Bitcoin frenzy hits student investors


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Bitcoin ATM on Green Street used to buy and sell Bitcoin and other cryptocurrencies.

By Heather Schlitz, News Reporter

Ayush Kumar, senior in Engineering, previously used Bitcoin to purchase drugs and fake IDs on the dark web. Now he, along with a swarm of other student hopefuls, are Bitcoin investors hoping to ride the wave of popularity that has increased its price by a factor of 15 since the beginning of 2017.

Bitcoin, a digital currency without the backing of a central authority or government, was released in 2008 by a creator using the pseudonym Satoshi Nakamoto. Once a popular, anonymous way to buy illicit materials on the dark web, the recent meteoric rise in popularity of Bitcoin and other cryptocurrencies has pushed it closer to the mainstream.

Niraj Pant, junior in Engineering, began mining Bitcoin on his gaming computer as a high schooler in 2013 when it was valued at only $130. Now trading at a price of $13,900 USD, Pant leaves the amount of money he’s made from Bitcoin’s rise to the imagination.

Although Bitcoin trader experts say that mining has grown so difficult that only large companies with access to specialized hardware and cheap electricity can turn a profit, the trend of speculation (trading in a high-risk asset that could lose all initial value due to an expectation in a substantial future outcome) may only be beginning.

“The soaring price of Bitcoin is like a honeypot that attracts so many investors,”said Xiaoyao Qian, second-year master’s student in computer science,  in an email. “A couple of years ago, bitcoin was still a niche topic that are only discussed on online forums, but now you can hear people talking about it in restaurants on Green Street.”

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With opportunities to use Bitcoin to pay for goods and services limited, Qian said the volatility in price and upward climb of Bitcoin has largely been propelled by speculation.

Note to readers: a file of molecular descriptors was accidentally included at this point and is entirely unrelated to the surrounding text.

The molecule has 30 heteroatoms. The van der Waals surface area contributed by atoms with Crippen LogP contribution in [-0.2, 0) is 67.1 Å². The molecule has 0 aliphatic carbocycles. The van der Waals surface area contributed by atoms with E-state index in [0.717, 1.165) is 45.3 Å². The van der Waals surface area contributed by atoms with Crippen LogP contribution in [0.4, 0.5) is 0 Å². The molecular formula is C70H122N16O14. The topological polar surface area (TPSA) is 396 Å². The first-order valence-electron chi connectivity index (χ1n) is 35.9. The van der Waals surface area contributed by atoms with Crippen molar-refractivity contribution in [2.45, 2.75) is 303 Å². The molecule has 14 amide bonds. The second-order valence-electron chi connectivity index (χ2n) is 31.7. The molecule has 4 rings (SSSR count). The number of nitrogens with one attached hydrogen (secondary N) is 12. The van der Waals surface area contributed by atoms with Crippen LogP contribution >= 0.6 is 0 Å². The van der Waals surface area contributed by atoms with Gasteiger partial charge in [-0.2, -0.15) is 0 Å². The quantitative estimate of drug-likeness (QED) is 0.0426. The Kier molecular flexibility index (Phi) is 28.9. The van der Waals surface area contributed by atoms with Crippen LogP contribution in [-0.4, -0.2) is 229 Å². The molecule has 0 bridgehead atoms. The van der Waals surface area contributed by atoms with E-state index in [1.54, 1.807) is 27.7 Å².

“Bitcoin has gone through so many cyclical drops and peaks, and I think people in the bitcoin world who have been around for a while are not new to this. There’s kind of this warrior cry that they call ‘HODL,’ and it basically means hold on for dear life,” Pant said. “Hold on to your assets for as long as possible if you can afford it because these things tend to accrue in value for a long time.”

Conversation surrounding Bitcoin is often fraught with worries about a potential collapse with some likening the erratic price and frenzy of speculation to the years preceding the dot-com bubble burst.

“A lot of people compare this to public stocks in the ’90s and 2000s with internet companies,” Pant said. “Most of the internet companies lost all their value. There were a few that held their value like Paypal, Google, Ebay and Amazon, but most of them died out. I kind of anticipate that happening here as well.”

With investors and potential investors facing complex questions over whether Bitcoin is the future of technology or another bubble waiting to burst, Tom Sun, a software engineer at Twitter and a University alum, largely brushes off concerns over a Bitcoin collapse.

“My definition of a bubble is when something’s underlying value can never reach its perceived value,” Sun said. “Bitcoin might be temporarily overpriced, but I don’t think it’s a bubble.”

Sun believes that Bitcoin’s underlying value, or the size of the economy represented by Bitcoin, could achieve and go beyond the current price Bitcoin is trading at.

For those who decide to go forward and invest in Bitcoin, the process of buying it is fairly simple.

It takes less than five minutes to set up an account on Coinbase, one of the most popular bitcoin exchanges in the U.S. A Bitcoin ATM inside Taipei Cafe on Green Street can also be used to buy and sell Bitcoin and other cryptocurrencies.

Andrew Miller, assistant professor in the College of Engineering and  associate director of the Initiative for Cryptocurrencies and Contracts, was skeptical about Bitcoin at first.

“I think the Bitcoin price is a bubble and that many people are investing to get rich quick and that many who do so will lose out. But, I thought this was true at $1, at $10, at $100, etc and have been wrong every time so far,” Miller said.

In 2011, Miller recorded a YouTube video of himself unboxing a jumble of items he had bought with Bitcoin from some of its earliest adopters, including beef jerky, peanut butter, and alpaca socks — all of the packages emblazoned with the Bitcoin logo.

“I first began playing with Bitcoin in late 2010 or so. I bought a few dozen for 65 cents each, and I spent most of them shortly after. I had a lot fun buying random items online from early adopters and Christmas shopping for my family,” Miller said. “In hindsight I obviously wish I had bought more.”

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